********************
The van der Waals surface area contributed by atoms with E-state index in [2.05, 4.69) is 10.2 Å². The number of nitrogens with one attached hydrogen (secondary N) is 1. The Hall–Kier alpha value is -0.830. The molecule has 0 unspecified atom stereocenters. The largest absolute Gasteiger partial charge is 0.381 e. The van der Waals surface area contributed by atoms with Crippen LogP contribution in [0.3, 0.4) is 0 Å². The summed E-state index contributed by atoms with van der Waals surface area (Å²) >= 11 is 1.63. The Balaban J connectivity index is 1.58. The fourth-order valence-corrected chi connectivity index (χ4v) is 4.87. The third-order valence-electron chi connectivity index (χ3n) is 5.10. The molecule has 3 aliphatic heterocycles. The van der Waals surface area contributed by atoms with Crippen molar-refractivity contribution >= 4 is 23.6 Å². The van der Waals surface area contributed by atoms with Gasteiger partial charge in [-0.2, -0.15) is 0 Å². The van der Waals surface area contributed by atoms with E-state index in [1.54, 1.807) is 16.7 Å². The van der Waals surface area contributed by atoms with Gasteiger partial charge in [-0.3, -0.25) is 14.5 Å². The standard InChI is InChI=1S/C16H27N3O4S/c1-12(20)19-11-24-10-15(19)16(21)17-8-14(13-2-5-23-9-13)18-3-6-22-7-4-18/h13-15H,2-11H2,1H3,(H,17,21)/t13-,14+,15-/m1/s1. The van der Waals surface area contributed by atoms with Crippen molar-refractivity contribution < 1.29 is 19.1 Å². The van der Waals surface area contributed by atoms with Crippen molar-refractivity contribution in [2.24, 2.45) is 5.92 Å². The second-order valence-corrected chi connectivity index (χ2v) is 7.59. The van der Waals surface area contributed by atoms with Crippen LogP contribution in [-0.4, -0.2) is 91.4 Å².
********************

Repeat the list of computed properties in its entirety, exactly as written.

The van der Waals surface area contributed by atoms with E-state index in [2.05, 4.69) is 10.2 Å². The number of nitrogens with one attached hydrogen (secondary N) is 1. The Hall–Kier alpha value is -0.830. The molecule has 0 unspecified atom stereocenters. The largest absolute Gasteiger partial charge is 0.381 e. The van der Waals surface area contributed by atoms with Crippen LogP contribution in [0.3, 0.4) is 0 Å². The summed E-state index contributed by atoms with van der Waals surface area (Å²) >= 11 is 1.63. The Balaban J connectivity index is 1.58. The fourth-order valence-corrected chi connectivity index (χ4v) is 4.87. The third-order valence-electron chi connectivity index (χ3n) is 5.10. The molecule has 3 aliphatic heterocycles. The van der Waals surface area contributed by atoms with Crippen molar-refractivity contribution >= 4 is 23.6 Å². The van der Waals surface area contributed by atoms with Gasteiger partial charge in [-0.2, -0.15) is 0 Å². The van der Waals surface area contributed by atoms with E-state index in [1.54, 1.807) is 16.7 Å². The van der Waals surface area contributed by atoms with Gasteiger partial charge in [-0.3, -0.25) is 14.5 Å². The standard InChI is InChI=1S/C16H27N3O4S/c1-12(20)19-11-24-10-15(19)16(21)17-8-14(13-2-5-23-9-13)18-3-6-22-7-4-18/h13-15H,2-11H2,1H3,(H,17,21)/t13-,14+,15-/m1/s1. The van der Waals surface area contributed by atoms with Crippen molar-refractivity contribution < 1.29 is 19.1 Å². The van der Waals surface area contributed by atoms with Crippen molar-refractivity contribution in [2.24, 2.45) is 5.92 Å². The second-order valence-corrected chi connectivity index (χ2v) is 7.59. The van der Waals surface area contributed by atoms with Crippen LogP contribution in [-0.4, -0.2) is 91.4 Å².